What is expected of accountants?
Typically, accountants will be expected to commit the following:
- Full-time hours – Accountants typically work full-time office hours (35 – 40 hours per week).
- Overtime – Having to commit to overtime is common for accountants, especially during busy periods, such as tax season.
- Location – Normally based at the employer’s
As accountants are in demand, roles will usually come with a generous benefits package, including things like:
- Paid holiday
- Bonuses – Often based on company financial performance
- Ongoing training towards qualified status
- Options for flexible working
Who employs accountants?
Accountancy is vital for companies and organisations of all sizes, meaning there is an enviable range of potential employment options.
Jobs are available in the public, private and not-for-profit sector, in both large multinational firms and smaller businesses. With experience, some accountants also choose to go self-employed or set up their own accountancy firm.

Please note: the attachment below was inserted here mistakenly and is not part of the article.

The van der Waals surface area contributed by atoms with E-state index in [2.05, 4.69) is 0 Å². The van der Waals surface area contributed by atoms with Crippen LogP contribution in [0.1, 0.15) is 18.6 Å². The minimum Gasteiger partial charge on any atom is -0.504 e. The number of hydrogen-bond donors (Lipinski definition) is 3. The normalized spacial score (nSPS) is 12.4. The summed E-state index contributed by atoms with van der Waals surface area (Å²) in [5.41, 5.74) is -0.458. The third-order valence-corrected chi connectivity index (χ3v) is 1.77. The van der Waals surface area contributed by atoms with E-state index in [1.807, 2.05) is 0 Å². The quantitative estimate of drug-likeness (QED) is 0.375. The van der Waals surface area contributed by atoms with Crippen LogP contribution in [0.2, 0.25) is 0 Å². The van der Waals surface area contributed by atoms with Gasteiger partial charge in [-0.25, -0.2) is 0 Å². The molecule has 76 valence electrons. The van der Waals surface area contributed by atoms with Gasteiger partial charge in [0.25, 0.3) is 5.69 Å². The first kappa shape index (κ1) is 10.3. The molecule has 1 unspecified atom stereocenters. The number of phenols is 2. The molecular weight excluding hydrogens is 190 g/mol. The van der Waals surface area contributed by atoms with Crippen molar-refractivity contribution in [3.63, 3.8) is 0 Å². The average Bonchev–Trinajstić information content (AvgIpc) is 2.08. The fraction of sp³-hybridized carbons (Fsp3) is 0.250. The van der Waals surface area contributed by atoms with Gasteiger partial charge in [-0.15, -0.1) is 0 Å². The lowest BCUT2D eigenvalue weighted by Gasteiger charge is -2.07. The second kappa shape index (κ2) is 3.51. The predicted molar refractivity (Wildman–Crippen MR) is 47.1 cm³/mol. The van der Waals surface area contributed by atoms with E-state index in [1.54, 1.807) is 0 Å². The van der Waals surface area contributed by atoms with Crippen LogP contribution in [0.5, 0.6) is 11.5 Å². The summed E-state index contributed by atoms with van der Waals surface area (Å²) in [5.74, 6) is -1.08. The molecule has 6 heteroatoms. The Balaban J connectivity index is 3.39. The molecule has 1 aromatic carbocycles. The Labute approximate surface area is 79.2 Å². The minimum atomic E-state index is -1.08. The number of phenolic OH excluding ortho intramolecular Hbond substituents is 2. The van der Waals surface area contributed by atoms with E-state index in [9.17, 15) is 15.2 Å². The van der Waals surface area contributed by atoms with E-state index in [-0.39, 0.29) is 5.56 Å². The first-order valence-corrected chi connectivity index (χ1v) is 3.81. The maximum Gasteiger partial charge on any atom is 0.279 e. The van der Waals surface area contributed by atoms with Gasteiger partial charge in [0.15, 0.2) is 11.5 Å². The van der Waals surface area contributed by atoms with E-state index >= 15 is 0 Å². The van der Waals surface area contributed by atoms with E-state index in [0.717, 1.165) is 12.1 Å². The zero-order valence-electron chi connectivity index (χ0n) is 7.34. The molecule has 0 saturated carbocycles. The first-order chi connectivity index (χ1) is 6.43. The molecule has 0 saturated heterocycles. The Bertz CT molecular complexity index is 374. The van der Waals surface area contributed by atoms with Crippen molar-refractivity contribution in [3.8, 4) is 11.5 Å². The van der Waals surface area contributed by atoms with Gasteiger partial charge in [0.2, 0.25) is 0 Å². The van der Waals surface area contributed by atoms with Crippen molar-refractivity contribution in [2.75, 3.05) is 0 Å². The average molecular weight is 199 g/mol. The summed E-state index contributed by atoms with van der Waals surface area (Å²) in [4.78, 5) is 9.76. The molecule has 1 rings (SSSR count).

Typical accountant employers include companies within:
- Public practice (accounting firms and practices)
- Industry and commerce (retail, manufacturing, telecoms etc)
- Public sector (government, universities, charities etc)
Which junior jobs progress to accountant roles?
While a degree followed by professional accounting qualifications is a popular route into accountancy, organisations are increasingly offering apprenticeships, work experience and internships to aspiring accountants.
The following entry-level routes are a good foot in the door to the sector, and often lead to supported on-the-job training into an accountancy role:
Accounting assistants work under the direct supervision of an accountant or finance manager and help to maintain the office, provide administrative support and assist with basic financial tasks. Many accountants start as accounts assistants, before gaining in-house training and qualifications to become a chartered accountant.